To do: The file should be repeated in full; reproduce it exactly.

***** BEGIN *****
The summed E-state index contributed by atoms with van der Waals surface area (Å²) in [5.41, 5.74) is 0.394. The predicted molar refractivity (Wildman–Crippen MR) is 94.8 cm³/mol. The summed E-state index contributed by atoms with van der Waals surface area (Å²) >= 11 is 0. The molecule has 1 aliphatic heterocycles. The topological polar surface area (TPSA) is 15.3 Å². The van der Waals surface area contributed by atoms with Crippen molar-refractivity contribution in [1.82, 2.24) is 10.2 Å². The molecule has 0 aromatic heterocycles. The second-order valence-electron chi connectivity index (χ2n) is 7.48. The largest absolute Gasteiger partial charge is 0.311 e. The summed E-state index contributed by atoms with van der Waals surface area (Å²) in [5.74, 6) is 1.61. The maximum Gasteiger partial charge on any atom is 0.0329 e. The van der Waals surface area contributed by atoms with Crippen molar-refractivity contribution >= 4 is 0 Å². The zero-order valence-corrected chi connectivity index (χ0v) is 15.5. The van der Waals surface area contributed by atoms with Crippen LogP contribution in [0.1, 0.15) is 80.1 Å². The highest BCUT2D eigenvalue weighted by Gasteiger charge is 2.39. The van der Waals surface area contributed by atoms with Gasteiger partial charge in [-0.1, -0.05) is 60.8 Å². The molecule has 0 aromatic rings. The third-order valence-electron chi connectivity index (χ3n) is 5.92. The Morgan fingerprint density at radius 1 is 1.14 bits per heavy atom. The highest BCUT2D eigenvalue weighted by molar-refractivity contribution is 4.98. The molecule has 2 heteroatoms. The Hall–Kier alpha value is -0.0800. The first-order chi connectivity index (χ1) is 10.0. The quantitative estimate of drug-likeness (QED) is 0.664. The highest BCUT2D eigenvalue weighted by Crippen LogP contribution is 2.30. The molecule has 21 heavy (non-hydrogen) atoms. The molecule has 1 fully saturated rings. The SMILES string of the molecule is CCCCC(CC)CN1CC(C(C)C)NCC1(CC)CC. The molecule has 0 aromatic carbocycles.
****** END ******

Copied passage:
The summed E-state index contributed by atoms with van der Waals surface area (Å²) in [5.41, 5.74) is 0.394. The predicted molar refractivity (Wildman–Crippen MR) is 94.8 cm³/mol. The summed E-state index contributed by atoms with van der Waals surface area (Å²) >= 11 is 0. The molecule has 1 aliphatic heterocycles. The topological polar surface area (TPSA) is 15.3 Å². The van der Waals surface area contributed by atoms with Crippen molar-refractivity contribution in [1.82, 2.24) is 10.2 Å². The molecule has 0 aromatic heterocycles. The second-order valence-electron chi connectivity index (χ2n) is 7.48. The largest absolute Gasteiger partial charge is 0.311 e. The summed E-state index contributed by atoms with van der Waals surface area (Å²) in [5.74, 6) is 1.61. The maximum Gasteiger partial charge on any atom is 0.0329 e. The van der Waals surface area contributed by atoms with Crippen molar-refractivity contribution >= 4 is 0 Å². The zero-order valence-corrected chi connectivity index (χ0v) is 15.5. The van der Waals surface area contributed by atoms with Crippen LogP contribution in [0.1, 0.15) is 80.1 Å². The highest BCUT2D eigenvalue weighted by Gasteiger charge is 2.39. The van der Waals surface area contributed by atoms with Gasteiger partial charge in [-0.1, -0.05) is 60.8 Å². The molecule has 0 aromatic rings. The third-order valence-electron chi connectivity index (χ3n) is 5.92. The Morgan fingerprint density at radius 1 is 1.14 bits per heavy atom. The highest BCUT2D eigenvalue weighted by molar-refractivity contribution is 4.98. The molecule has 2 heteroatoms. The Hall–Kier alpha value is -0.0800. The first-order chi connectivity index (χ1) is 10.0. The quantitative estimate of drug-likeness (QED) is 0.664. The highest BCUT2D eigenvalue weighted by Crippen LogP contribution is 2.30. The molecule has 21 heavy (non-hydrogen) atoms. The molecule has 1 fully saturated rings. The SMILES string of the molecule is CCCCC(CC)CN1CC(C(C)C)NCC1(CC)CC. The molecule has 0 aromatic carbocycles.